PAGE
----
Pulse pathologist, Dr Kevin Moore urges growers to resist the temptation to plant chickpea in 2016 into paddocks with a recent history of chickpea.
Back to back chickpea is high risk
by Dr Kevin Moore, Senior Plant Pathologist (NSW DPI) Ph: 02 6763 1133
Most growers are aware of the recommendation to not plant chickpea into paddocks with a recent history of pulse crops. The current high chickpea prices however are very attractive and some growers may be wondering if the risk is worth the potential financial gain.
The reality is that the risk is far too high—not just for the individual crop and grower but for the whole industry.
Planting chickpea on chickpea will favour Ascochyta blight, Phytophthora root rot, Sclerotinia rot and root lesion nematodes and, if conditions are conducive, the first three have the potential to cause 100% crop loss.
Even if there was no sign of these diseases in the 2015 crop it is not safe to plant chickpea on chickpea in 2016. There are two significant cases from recent years where severe outbreaks of disease occurred in paddocks where it appeared safe to plant.
The first case was in a paddock planted mainly to PBA HatTrick in 2013, with a strip of the new variety PBA Boundary. Although the soil was a grey clay vertosol, no Phytophthora root rot (PRR) was observed in either variety in 2013. In 2014 the whole paddock was sown to wheat and then to PBA HatTrick chickpea in 2015. In September 2015 a lab test confirmed that Phytophthora was the cause of plant deaths in the strip that had previously been sown to PBA Boundary, a variety that is susceptible to PRR. The affected crop area was so severely disease-affected that it was not harvested in 2015 while the remainder of the paddock yielded over 2 t/ha.
In the second case, several paddocks on one farm were planted to Kyabra in 2014, and because Ascochyta blight was not detected on the farm or in the district and El Nino conditions were expected, some of these paddocks were sown to Kyabra again in 2015. Since Kyabra is susceptible to Ascochyta blight the plan was to manage the disease with fungicide should it become a problem in 2015. Even though the disease was not detected in 2014 it was clearly present on the farm and plants were infected in late autumn or early winter 2015 and wet weather prevented the application of fungicides until mid-July. By this time the disease was well established in all chickpea crops on the farm and was particularly severe in paddocks sown to chickpea in 2014. Although no more rain fell after the end of July the badly affected areas yields just 0.6–0.8 t/ha compared with Kyabra planted into wheat stubble that went 1.0–1.5 t/ha.
Rampant Ascochyta in a crop of Kyabra, sown into a paddock with a recent history of chickpea production.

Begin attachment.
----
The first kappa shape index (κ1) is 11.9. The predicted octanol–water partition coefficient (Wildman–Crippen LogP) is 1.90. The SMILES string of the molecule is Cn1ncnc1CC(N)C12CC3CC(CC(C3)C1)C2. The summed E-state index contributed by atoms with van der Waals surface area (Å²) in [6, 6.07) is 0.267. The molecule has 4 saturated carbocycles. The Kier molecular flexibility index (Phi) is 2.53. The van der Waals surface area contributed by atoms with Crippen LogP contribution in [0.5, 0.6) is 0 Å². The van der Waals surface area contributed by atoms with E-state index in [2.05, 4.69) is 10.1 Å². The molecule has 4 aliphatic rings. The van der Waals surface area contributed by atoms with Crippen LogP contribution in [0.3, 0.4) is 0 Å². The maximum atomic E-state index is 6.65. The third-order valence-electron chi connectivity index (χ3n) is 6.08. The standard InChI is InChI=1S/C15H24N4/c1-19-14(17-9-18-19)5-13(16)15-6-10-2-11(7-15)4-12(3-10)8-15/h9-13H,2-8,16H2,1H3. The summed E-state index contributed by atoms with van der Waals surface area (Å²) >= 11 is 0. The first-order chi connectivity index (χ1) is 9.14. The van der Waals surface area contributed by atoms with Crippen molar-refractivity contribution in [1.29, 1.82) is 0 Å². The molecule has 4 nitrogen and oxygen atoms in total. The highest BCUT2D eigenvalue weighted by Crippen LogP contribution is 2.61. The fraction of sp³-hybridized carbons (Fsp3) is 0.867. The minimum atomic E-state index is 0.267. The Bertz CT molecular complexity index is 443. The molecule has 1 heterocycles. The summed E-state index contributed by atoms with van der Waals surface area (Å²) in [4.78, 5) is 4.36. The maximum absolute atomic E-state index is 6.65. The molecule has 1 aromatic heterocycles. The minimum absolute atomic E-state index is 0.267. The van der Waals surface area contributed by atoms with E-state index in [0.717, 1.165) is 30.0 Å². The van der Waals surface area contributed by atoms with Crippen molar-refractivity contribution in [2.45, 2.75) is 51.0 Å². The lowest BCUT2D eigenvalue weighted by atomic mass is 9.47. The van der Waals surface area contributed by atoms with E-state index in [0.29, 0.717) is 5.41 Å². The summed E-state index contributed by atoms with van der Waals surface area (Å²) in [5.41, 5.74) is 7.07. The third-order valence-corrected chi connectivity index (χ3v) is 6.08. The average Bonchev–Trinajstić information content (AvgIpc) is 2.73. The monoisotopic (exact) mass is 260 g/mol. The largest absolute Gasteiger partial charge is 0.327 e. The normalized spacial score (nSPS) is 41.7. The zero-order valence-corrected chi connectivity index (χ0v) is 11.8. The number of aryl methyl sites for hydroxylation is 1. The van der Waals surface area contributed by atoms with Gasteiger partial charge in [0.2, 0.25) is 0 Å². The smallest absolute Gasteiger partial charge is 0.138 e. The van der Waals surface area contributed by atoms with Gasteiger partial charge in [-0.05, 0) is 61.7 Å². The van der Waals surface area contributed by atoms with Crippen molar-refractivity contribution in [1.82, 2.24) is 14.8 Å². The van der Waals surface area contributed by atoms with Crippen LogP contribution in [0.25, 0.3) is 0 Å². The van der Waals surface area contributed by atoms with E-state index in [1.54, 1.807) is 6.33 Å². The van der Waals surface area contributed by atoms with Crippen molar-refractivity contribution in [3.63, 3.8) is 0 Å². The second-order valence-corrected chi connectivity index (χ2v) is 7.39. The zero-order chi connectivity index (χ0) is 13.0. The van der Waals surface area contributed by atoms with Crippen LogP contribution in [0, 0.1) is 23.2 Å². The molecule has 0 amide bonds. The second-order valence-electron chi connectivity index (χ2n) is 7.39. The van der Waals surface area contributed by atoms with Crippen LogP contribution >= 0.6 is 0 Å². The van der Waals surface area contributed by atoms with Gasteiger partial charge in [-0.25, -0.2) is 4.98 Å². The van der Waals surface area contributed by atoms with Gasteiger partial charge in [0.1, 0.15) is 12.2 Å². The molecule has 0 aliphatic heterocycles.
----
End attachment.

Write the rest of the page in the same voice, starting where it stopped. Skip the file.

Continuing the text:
So, we know the risk is real for a back to back chickpea crop, with financial losses expected due to lost yield or quality and higher production costs. There are also longer term consequences, particularly for diseases like Sclerotinia that have a wide host range. The survival structures, sclerotia, remain viable in the soil for many years and could potentially affect many crops including faba bean, canola, lupin, field pea and cotton.
Planting back to back chickpea also has significant implications for the industry. The first is the increased risk of the pathogen becoming more virulent and aggressive. The second is the increased level of pressure on the resistance genes in new varieties as crops are subject to earlier infection and potentially more disease cycles within a season. The third industry risk is the increased risk of the pathogen developing resistance to fungicide.
The ‘best’ place to look for chlorothalonil resistance isolates of Ascochyta would be in early sown back to back Kyabra. It would be unlikely for any such isolate to be confined to the paddock or farm as the resistant isolate could spread from a single farm to the whole cropping area of the Darling Downs, northern and north central NSW within a few seasons.
The resounding advice then is that planting chickpea on chickpea is far too risky and the risks to the grower and the industry far outweigh any potential gain. Seed treatments and fallow cultivation do not reduce the risks associated with back to back planting. The current best practice recommendations for disease management in chickpea are to:
- maintain a 1-in-4 year rotation
- avoid planting next to last year’s chickpea stubble if possible
- ensure all panting seed is pickled
- follow the recommended in-crop Ascochyta fungicide strategy for the sown variety
DO NOT even consider planting back into last year’s or even the previous year’s chickpea country. It’s not worth the risk and it is doesn’t make sense. As well as increased risk of disease in back to back chickpea, the management of weeds and insects will also be more challenging. At $800/t likely for chickpea in 2016 it will pay to do everything possible to reduce risk and maximise yield and quality.
GRDC codes DAN000176, DAN000151
For more information please contact Paul McIntosh, Pulse Australia Industry Development Manager (Northern), P: 0429 566 198 or review the Australian Pulse Bulletin ‘Chickpea: Integrated disease management’.
Visit Pulse Australia